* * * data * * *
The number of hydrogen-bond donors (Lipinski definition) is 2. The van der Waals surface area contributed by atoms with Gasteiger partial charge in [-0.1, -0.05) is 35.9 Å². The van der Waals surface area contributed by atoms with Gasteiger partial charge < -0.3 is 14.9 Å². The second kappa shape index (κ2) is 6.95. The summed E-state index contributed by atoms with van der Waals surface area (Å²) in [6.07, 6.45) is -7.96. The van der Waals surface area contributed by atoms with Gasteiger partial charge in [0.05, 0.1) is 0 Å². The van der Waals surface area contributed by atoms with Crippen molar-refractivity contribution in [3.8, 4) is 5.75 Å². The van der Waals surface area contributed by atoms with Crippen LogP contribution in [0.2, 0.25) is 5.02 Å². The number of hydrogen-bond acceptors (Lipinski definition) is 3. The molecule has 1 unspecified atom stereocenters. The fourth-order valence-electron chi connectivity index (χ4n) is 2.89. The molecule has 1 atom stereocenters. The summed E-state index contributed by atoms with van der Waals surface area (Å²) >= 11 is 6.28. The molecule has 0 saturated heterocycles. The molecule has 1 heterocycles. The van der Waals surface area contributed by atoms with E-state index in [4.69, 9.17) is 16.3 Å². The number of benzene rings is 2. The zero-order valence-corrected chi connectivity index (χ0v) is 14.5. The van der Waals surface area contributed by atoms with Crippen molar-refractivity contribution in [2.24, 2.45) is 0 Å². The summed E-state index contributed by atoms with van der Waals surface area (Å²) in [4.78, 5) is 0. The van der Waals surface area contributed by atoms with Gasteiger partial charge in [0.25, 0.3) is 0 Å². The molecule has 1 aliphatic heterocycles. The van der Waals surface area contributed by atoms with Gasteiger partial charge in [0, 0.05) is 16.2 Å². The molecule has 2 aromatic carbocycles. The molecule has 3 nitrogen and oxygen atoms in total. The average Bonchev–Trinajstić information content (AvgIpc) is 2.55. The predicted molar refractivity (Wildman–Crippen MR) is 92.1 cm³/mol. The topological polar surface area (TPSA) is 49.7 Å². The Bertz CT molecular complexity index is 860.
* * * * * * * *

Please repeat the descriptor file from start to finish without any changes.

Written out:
The number of hydrogen-bond donors (Lipinski definition) is 2. The van der Waals surface area contributed by atoms with Gasteiger partial charge in [-0.1, -0.05) is 35.9 Å². The van der Waals surface area contributed by atoms with Gasteiger partial charge < -0.3 is 14.9 Å². The second kappa shape index (κ2) is 6.95. The summed E-state index contributed by atoms with van der Waals surface area (Å²) in [6.07, 6.45) is -7.96. The van der Waals surface area contributed by atoms with Gasteiger partial charge in [0.05, 0.1) is 0 Å². The van der Waals surface area contributed by atoms with Crippen molar-refractivity contribution in [3.8, 4) is 5.75 Å². The van der Waals surface area contributed by atoms with Crippen LogP contribution in [0.2, 0.25) is 5.02 Å². The number of hydrogen-bond acceptors (Lipinski definition) is 3. The molecule has 1 unspecified atom stereocenters. The fourth-order valence-electron chi connectivity index (χ4n) is 2.89. The molecule has 1 atom stereocenters. The summed E-state index contributed by atoms with van der Waals surface area (Å²) >= 11 is 6.28. The molecule has 0 saturated heterocycles. The molecule has 1 heterocycles. The van der Waals surface area contributed by atoms with E-state index in [4.69, 9.17) is 16.3 Å². The number of benzene rings is 2. The zero-order valence-corrected chi connectivity index (χ0v) is 14.5. The van der Waals surface area contributed by atoms with Crippen molar-refractivity contribution in [2.24, 2.45) is 0 Å². The summed E-state index contributed by atoms with van der Waals surface area (Å²) in [4.78, 5) is 0. The van der Waals surface area contributed by atoms with Gasteiger partial charge in [0.25, 0.3) is 0 Å². The molecule has 1 aliphatic heterocycles. The van der Waals surface area contributed by atoms with Gasteiger partial charge in [0, 0.05) is 16.2 Å². The molecule has 2 aromatic carbocycles. The molecule has 3 nitrogen and oxygen atoms in total. The average Bonchev–Trinajstić information content (AvgIpc) is 2.55. The predicted molar refractivity (Wildman–Crippen MR) is 92.1 cm³/mol. The topological polar surface area (TPSA) is 49.7 Å². The Bertz CT molecular complexity index is 860.